Skip to Content

Nation Parks of Taiwan

::: Forward

:::

December 2008

Back to the index page
LEARNING EXPERIENCE

Glacier Remains Gracious Landscape - The Banff National Park, Canada

1 of 3
Lake Louise with reflection of the glacier landscape of Mount Sainte-Victoire is the most famous tourist spot in the RockiesAbundant life is the most attractive part of the Banff National Park.  In the picture is the mule deer with two big ears appearing by the road side without prewarningIn the picture is a goat trespassing Highway 93
“Banff is incredibly beautiful because it’s like a poem,” says Director Yi-ye Gao of the National Park Division in his sensitive opening. He points out why this national park is able to attract more than 3 million tourists each year (note 1.)
 
The Banff National Park in Alberta is the most symbolic national park in the Rockies connecting Jasper in the north and Yoho and Kootenay National Parks in the southwest. A worker discovered the hot spring cave while constructing the Pacific Railway in 1883. In 1885, the hot spring reserve was planned by the Canadian Government and then it became Canada’s first National Park.
 
A soothing and pleasant secret garden
Besides unparalleled special glacier landscapes, quiet natural views, rich flora and fauna ecology, the park is equipped with camping, picnicking, fishing, skiing, and rock climbing facilities. One can easily enter the park from Calgary in the west through Highway No. 1, from Jasper in the north through Icefield Highway or the Pacific Way and Trans-Canada Highway.
 
Tourists visit the park all year round. Bow River Valley Plain is abundant with water and foods and attracts lots of wild animals each winter for foods, habitats, or winter getaway. Driving about 25km north toward the Bow River Parkway, one arrives at Johnston Canyon where 7 waterfalls
were formed as a result of height differences of the canyon. Strolling on the mountain path, one feels the refreshing water sprays and hears the collision between water and the rock. “Tourists may find to their surprise that some wild tiny guests are enjoying the fun, too. Be careful not to feed them, though, to avoid tipping the ecological balance,” reminded Director Lin.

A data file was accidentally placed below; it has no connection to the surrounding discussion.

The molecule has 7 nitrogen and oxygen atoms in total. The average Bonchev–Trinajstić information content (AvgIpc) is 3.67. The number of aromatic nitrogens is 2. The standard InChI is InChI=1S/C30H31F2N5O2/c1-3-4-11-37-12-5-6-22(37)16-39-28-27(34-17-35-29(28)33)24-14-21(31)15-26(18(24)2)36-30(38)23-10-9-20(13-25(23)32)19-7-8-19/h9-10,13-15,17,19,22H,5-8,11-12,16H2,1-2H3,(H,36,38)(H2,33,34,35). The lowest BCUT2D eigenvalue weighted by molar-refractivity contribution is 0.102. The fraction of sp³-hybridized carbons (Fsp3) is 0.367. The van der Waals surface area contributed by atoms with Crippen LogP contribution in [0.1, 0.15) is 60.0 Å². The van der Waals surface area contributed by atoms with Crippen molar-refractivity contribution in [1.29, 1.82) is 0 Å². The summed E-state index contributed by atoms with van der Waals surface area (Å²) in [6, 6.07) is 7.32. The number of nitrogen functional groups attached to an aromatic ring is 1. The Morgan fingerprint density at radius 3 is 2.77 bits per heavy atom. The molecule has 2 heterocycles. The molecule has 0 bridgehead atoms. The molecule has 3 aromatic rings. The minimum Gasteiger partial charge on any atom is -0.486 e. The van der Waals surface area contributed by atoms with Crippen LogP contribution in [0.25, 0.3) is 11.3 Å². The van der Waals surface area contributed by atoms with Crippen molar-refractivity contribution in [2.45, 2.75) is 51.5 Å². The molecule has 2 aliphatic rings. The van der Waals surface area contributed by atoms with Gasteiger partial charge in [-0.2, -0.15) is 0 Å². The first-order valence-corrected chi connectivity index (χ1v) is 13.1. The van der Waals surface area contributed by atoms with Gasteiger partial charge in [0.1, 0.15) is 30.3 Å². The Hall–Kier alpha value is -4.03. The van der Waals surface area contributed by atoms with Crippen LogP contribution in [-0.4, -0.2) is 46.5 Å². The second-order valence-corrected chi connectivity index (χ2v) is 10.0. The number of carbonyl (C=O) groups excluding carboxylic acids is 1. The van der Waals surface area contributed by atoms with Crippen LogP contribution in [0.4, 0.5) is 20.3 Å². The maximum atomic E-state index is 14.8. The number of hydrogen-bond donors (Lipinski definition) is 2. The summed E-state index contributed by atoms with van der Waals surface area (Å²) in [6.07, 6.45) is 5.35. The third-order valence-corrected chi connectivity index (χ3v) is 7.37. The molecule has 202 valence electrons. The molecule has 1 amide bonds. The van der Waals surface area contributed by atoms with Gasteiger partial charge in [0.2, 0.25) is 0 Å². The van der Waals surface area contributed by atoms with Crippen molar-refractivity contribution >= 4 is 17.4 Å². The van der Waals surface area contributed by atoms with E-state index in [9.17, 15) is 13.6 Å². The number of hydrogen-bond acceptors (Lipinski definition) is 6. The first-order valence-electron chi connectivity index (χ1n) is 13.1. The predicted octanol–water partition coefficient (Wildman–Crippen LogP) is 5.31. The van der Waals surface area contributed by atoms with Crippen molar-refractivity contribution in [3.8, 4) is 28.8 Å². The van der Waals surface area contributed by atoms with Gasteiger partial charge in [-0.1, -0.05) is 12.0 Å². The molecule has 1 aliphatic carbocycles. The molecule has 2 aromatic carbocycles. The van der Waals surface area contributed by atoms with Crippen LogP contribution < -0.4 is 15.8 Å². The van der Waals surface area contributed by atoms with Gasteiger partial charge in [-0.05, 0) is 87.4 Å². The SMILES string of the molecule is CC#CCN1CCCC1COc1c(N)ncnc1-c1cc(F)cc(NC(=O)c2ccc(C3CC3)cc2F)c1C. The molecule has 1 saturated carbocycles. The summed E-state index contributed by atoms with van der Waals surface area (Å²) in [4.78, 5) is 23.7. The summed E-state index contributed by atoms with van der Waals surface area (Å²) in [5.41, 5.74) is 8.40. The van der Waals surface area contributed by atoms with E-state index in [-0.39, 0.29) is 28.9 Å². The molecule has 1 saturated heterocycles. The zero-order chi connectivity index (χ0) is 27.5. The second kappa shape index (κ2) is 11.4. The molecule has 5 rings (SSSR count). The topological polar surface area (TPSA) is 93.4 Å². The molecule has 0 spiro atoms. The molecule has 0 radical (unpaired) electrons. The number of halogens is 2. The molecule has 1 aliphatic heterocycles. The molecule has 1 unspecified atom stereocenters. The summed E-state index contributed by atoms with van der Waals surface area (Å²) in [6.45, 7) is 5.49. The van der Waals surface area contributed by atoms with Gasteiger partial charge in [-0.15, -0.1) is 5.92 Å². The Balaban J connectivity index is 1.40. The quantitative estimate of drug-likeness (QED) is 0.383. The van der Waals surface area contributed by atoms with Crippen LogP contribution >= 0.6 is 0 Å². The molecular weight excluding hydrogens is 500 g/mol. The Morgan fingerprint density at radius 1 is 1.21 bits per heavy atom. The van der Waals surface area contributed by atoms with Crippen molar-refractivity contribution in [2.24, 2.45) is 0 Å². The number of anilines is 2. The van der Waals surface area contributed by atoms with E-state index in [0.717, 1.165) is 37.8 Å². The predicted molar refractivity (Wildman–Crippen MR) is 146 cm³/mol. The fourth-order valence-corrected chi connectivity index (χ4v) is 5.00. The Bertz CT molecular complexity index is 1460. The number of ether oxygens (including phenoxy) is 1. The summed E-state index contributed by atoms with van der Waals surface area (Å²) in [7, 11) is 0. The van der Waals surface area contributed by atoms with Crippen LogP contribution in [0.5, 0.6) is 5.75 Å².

Lake Minnewanka is 24km long and 142m deep, the largest in the park. “Minnewanka” means “monster in the lake” in Indian language and hence the lake has long been connected to a secret water monster legend. The legend adds touching mystery to the sky blue lake. Appearance of any small animals can stir up wild imaginations.
 
Besides Director Lin, Timk Wang, a pack packer is also crazy about the park. Traveling by himself in the Rockies, Wang brought back latest real-time Banff images. He describes how Vermilion Lakes at the foot of Rundle Mountain got its name. A big lake about ten thousand years ago and now three small lakes separated by water bushes, the water source comes from overflowing snow water and spring water. This is way its name comes in the plural form. “The lakes are shallow with abundant light exposure and enriched with aquatic plants. Hence, a variety of animals make here their habitats, making it a must-come place for bird watchers.” Wang took quite a few pictures of the lakes, too.
Lake Minnewanka, which legend says lives the water monster, is the largest lake in the Banff National ParkVermilion Lakes was named so because it appears to be vermilion at sunsetGolden hamster by Lake Minnewanka
  • upper left: Lake Louise with reflection of the glacier landscape of Mount Sainte-Victoire is the most famous tourist spot in the Rockies. / by Timk Wang
  • upper center: Abundant life is the most attractive part of the Banff National Park. In the picture is the mule deer with two big ears appearing by the road side without prewarning. / by Timk Wang
  • upper rught: In the picture is a goat trespassing Highway 93 / by Timk Wang
  • lower left: Lake Minnewanka, which legend says lives the water monster, is the largest lake in the Banff National Park. / by Timk Wang
  • lower center: Golden hamster by Lake Minnewanka / by Timk Wang
  • lower right: Vermilion Lakes was named so because it appears to be vermilion at sunset / by Timk Wang

Interview & Text / Yong-wei Gao、Hsin-hua Lian
Photographer / Timk Wang
Translator / James Chang
Special thanks to / Director Yi-ye Lin, National Park Division、Prof. Hen-biao King of Society of Subtropical Ecology、Timk Wang

Back to the index page